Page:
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Breastplate (body armour): HEN.M.17C-1933

Object information

Awaiting location update


Production: Unknown




Breastplate, for use by a cuirassier. The breastplate is made in one piece with an upstanding flange at its neck-opening and a flange at the waist. It is medially-ridged and dips down at the centre of the waist. Its arm-openings, narrow neck-opening and waist-flange have plain inward turns. The turns at the arm-openings are bordered by pairs of incised lines. Riveted low down at each shoulder is a modern mushroom-shaped stud with an oval head, intended to engage the shoulder-straps of the backplate. Two of the three holes pierced below each of them, at either side of the chest, may have served to retain pierced studs and swivel-hooks that originally engaged and secured the shoulder-straps. A modern swivel-hook riveted at each side of the breastplate serves to engage the pierced studs riveted at each side of the backplate. A later hole is pierced to the inside of each of the swivel-hooks. A modern mushroom-shaped stud for the suspension of the tassets is riveted at each side of the waist-flange. Part of the composite three-quarter armour HEN.M.17A-G-1933.


History note: Mr James Stewart Henderson of 'Abbotsford', Downs Road, St Helen's Park, Hastings, Sussex.

Legal notes

J.S. Henderson Bequest

Measurements and weight

Depth: 16.5 cm
Height: 36.5 cm
Weight: 1.15 kg
Width: 35.0 cm

Relative size of this object

35 cm36.5 cm16.5 cm What does this represent?

Relative size of this object is displayed using code inspired by Good Form and Spectacle's work on the British Museum's Waddeson Bequest website and their dimension drawer. They chose a tennis ball to represent a universally sized object, from which you could envisage the size of an object.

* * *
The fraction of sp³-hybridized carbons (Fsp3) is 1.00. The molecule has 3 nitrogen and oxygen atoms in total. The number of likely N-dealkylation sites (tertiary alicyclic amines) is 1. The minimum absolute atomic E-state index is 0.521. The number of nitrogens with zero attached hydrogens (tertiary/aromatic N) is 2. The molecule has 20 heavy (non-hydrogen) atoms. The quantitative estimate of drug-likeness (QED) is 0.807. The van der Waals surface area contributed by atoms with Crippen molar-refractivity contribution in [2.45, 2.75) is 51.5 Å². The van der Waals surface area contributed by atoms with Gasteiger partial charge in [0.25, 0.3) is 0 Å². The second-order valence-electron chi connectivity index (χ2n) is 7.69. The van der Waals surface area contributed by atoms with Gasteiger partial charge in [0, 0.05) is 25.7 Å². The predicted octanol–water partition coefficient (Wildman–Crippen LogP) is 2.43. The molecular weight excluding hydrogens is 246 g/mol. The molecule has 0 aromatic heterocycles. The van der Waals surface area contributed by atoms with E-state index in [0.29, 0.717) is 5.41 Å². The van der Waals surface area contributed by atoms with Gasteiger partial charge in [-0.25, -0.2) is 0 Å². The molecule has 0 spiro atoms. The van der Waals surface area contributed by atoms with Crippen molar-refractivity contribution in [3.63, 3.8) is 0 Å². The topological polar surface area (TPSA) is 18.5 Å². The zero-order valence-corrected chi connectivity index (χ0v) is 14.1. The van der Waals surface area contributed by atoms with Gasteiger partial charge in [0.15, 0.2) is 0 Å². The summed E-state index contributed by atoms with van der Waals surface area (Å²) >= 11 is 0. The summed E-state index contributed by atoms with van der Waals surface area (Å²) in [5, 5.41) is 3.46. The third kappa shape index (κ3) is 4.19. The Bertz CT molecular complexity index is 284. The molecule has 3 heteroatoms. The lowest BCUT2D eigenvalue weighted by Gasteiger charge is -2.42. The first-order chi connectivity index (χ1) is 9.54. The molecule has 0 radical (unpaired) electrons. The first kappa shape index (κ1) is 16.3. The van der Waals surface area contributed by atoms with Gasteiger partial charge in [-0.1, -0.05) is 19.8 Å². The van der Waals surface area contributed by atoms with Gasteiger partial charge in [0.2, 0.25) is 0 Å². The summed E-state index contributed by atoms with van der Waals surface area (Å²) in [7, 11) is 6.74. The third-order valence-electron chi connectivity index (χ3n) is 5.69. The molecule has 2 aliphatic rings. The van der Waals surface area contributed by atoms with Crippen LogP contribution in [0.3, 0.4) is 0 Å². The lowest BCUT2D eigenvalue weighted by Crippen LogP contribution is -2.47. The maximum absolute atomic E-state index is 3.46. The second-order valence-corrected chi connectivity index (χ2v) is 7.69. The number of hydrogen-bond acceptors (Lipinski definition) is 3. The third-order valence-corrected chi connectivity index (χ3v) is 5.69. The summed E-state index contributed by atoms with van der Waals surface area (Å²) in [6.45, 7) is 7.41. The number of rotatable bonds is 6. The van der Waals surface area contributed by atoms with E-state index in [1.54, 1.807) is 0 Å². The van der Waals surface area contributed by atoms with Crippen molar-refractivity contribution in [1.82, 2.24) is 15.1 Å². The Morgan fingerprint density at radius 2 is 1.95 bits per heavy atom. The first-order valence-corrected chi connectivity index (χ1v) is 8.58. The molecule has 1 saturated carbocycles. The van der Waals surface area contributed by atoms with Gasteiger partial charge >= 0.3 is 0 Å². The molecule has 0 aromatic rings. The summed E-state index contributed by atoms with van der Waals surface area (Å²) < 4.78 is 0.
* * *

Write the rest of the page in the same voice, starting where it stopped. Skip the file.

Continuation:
Acquisition and important dates

Method of acquisition: Bequeathed (1933-03-16) by Henderson, James Stewart


17th Century
Circa 1620 CE - 1630 CE


The armour is bright with a variable light to medium patination overall. It has suffered some dents, buckles and cracks.

The breastplate and the backplate do not fit each other perfectly, but otherwise match each other so well that they probably derive from the same series of armours. The form of their neck opening indicates that they were intended for wear without a collar. It is conceivable that they were originally made for wear by an harquebusier together with an open-faced close helmet, pauldrons and a skirt.

Components of the work


Materials used in production


Techniques used in production

Hammering : The medially-ridged breastplate is made in one piece with an upstanding flange at its neck-opening and a flange at the waist; hammered, shaped, riveted, with incised decoration

Identification numbers

Accession number: HEN.M.17C-1933
Primary reference Number: 17993
Stable URI

Audit data

Created: Saturday 6 August 2011 Updated: Friday 8 January 2016 Last processed: Sunday 21 March 2021

Associated departments & institutions

Owner or interested party: The Fitzwilliam Museum
Associated department: Applied Arts

Citation for print

This record can be cited in the Harvard Bibliographic style using the text below:

The Fitzwilliam Museum (2022) "Breastplate (body armour)" Web page available at: Accessed: 2022-11-26 20:35:50

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{{cite web|url= |title=Breastplate (body armour) |author=The Fitzwilliam Museum|accessdate=2022-11-26 20:35:50|publisher=The University of Cambridge}}

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